They can also be used tactically to help rebalance Canadian portfolios too skewed towards financial services and natural resources. Alternative weighting methodologies naturally avoid the sector biases that creep into cap-weighted indices.

In Canada, investors can diversify their portfolios with factor-based ETFs that tilt away from the standard TSX Composite weights. This is an important strategy to consider when commodities markets are volatile (which impacts TSX Composite returns).

Clients will appreciate that factor-based ETFs are transparent and rules-based. The data is public information and the filter rules are back-tested to show how these strategies have performed in the past. Most index providers make these histories available on their websites, along with all the known data on the stocks within each index.

Factor-based indices typically cost more than cap-weighted because they’re more complicated and expensive to run. But factor-based ETFs should be judged less by traditional criteria, such as tracking error, cost and volume, and more upon their success in delivering the risk-adjusted return profile predicated by the particular factor they aim to get exposure to.

Read: Do equal weight ETFs outperform?

As demand grows for investment alternatives, factor indexing may converge with sector or sub-market indexing to create a technology momentum index or an energy value index (which in turn can be replicated in ETFs to provide advisors with additional tools), for instance. When demand is there, someone will build it; and as factor indices gain acceptance, demand will naturally accelerate.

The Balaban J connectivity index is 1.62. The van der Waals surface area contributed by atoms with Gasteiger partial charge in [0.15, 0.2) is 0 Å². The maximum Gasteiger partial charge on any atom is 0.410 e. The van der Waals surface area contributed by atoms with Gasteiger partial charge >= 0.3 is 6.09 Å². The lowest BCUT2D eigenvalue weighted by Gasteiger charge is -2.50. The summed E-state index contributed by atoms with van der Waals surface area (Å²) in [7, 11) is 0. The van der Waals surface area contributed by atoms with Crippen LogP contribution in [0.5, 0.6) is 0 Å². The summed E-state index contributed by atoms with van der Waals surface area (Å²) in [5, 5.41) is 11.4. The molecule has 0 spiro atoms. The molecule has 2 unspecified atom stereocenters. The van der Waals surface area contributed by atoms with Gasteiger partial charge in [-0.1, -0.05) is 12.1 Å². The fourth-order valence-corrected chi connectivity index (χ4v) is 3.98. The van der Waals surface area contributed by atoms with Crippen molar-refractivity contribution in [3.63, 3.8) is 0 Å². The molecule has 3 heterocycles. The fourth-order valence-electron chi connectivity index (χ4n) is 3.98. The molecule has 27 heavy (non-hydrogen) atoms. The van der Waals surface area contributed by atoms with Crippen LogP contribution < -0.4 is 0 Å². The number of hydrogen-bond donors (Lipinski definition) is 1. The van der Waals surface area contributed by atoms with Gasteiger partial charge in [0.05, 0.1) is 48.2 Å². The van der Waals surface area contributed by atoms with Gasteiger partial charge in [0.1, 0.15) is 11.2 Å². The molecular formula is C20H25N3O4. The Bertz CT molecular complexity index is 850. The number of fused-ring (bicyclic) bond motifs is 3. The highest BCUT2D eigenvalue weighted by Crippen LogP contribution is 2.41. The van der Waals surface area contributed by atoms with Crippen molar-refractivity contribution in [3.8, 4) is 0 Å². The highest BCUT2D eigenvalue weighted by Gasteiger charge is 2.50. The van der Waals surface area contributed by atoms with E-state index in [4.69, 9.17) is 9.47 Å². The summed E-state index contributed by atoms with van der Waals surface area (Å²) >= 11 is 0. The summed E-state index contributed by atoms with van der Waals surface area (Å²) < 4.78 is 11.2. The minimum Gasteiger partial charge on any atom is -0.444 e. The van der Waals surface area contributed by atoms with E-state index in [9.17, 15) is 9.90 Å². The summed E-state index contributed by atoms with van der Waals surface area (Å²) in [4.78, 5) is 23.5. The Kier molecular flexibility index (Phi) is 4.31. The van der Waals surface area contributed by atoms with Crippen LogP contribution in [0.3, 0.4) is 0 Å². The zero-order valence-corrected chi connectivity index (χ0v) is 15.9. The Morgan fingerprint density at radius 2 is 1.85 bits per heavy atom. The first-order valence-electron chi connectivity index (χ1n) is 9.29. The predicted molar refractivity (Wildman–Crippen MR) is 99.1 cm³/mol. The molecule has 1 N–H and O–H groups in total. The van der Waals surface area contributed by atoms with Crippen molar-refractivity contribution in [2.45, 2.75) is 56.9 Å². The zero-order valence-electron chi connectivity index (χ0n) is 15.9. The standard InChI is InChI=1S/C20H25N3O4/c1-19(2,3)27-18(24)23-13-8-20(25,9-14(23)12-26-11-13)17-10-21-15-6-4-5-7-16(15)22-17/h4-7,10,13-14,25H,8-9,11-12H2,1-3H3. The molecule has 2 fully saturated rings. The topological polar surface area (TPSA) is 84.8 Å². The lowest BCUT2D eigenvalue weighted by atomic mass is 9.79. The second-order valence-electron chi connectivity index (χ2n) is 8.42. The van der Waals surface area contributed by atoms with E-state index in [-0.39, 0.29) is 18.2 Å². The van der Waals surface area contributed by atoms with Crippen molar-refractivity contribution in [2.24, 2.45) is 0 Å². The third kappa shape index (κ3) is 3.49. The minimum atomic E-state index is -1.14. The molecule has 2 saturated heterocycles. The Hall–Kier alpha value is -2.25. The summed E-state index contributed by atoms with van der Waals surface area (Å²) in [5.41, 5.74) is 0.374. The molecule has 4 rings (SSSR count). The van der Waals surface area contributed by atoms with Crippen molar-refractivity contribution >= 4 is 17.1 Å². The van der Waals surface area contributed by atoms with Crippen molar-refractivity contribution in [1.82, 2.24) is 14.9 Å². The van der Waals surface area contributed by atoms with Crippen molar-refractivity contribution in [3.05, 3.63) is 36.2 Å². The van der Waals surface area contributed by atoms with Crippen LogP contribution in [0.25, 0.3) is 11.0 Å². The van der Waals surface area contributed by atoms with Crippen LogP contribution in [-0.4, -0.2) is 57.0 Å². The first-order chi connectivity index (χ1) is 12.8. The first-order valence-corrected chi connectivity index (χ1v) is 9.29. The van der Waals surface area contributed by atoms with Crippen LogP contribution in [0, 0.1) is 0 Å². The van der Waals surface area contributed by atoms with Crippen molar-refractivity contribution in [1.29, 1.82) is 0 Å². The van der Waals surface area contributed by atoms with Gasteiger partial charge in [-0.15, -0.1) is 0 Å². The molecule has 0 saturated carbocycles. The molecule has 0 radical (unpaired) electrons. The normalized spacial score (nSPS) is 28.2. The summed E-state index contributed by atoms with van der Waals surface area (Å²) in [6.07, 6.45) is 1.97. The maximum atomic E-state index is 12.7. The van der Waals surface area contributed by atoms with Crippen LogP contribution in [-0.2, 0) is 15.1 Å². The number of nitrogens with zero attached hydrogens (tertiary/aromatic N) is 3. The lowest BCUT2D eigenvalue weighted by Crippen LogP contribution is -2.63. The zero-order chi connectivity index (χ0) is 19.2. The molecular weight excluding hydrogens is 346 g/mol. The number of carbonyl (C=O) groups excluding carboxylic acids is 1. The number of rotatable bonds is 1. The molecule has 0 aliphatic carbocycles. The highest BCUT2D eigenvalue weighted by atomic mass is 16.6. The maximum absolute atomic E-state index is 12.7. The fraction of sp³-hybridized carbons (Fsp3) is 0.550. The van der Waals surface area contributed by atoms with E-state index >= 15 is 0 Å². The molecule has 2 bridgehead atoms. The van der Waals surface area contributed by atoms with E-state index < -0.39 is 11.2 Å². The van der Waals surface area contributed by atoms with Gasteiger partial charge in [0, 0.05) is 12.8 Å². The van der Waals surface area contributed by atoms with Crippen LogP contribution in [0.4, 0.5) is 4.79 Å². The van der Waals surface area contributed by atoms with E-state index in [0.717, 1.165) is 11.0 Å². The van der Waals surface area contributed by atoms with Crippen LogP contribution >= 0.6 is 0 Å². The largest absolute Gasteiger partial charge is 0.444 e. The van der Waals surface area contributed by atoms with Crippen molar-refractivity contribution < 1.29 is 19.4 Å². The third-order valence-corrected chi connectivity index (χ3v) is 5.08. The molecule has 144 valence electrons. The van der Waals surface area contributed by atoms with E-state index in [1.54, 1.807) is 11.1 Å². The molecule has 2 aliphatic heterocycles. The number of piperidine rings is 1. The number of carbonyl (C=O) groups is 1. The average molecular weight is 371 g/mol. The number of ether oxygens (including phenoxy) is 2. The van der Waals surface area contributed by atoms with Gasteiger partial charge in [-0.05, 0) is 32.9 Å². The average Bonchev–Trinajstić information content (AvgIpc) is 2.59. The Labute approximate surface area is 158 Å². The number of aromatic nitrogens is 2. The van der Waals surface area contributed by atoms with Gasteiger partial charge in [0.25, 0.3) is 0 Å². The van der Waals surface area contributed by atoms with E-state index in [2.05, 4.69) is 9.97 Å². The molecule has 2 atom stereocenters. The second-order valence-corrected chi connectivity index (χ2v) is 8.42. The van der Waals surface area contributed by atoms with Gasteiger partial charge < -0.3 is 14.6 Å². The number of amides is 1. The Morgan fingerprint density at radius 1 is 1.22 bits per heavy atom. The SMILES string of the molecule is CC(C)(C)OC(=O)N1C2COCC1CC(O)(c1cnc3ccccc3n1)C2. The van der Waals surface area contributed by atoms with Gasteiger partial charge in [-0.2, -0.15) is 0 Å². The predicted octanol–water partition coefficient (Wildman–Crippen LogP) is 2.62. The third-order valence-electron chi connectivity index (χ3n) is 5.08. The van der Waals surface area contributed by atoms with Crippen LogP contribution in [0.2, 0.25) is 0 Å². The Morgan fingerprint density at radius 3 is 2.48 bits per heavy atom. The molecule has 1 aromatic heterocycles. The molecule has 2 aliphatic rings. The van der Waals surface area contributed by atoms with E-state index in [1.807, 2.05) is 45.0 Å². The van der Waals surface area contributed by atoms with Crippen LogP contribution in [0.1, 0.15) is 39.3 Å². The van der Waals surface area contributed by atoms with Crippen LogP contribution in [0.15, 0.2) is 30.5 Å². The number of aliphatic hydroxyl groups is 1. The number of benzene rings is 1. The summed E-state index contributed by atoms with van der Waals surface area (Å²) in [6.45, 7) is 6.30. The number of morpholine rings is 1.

3 Market Myths dispelled

The U.S. economy is gradually improving, says Leith Wheeler president and CEO, Jim Gilliland. But not everyone believes that, he says, because they have fundamental misconceptions about the market. Speaking in Calgary Feb. 20, he outlined three.

Misconception 1: U.S. housing continues to drag the economy.

Reality: According to Gilliland, the U.S. housing market is rebounding. He gives the example of Mountain House, a small town in the San Francisco Bay area. It was one of the country’s worst-hit regions in 2008, but is now a bustling locale where they’re starting to build new houses. “That is a microcosm for what we’re seeing in the overall U.S.”

Misconception 2: Small business, the growth engine of the North American economy, is dead.

Reality: Small business is leading the U.S. recovery, Gilliland says. “They’re more optimistic than they’ve been at any time in the last five years. Bank lending is very healthy, and employment growth for companies with fewer than 50 employees is leading the nation.”

Misconception 3: Government deficits are putting the U.S. on an unsustainable path.

Reality: “The deficit picture in the U.S. has improved dramatically over the last three to four years. The U.S. is now on track for a lower budget deficit than at any time in the last 40 years—lower than the ‘80s, which was the Reagan era.”

– Jacqueline Louie is a Calgary-based financial writer

Barry Gordon is president and CEO of First Asset, a manager of ETFs, mutual funds, and closed-end funds. Rohit Mehta is a senior vice-president at First Asset.

Barry Gordon and Rohit Mehta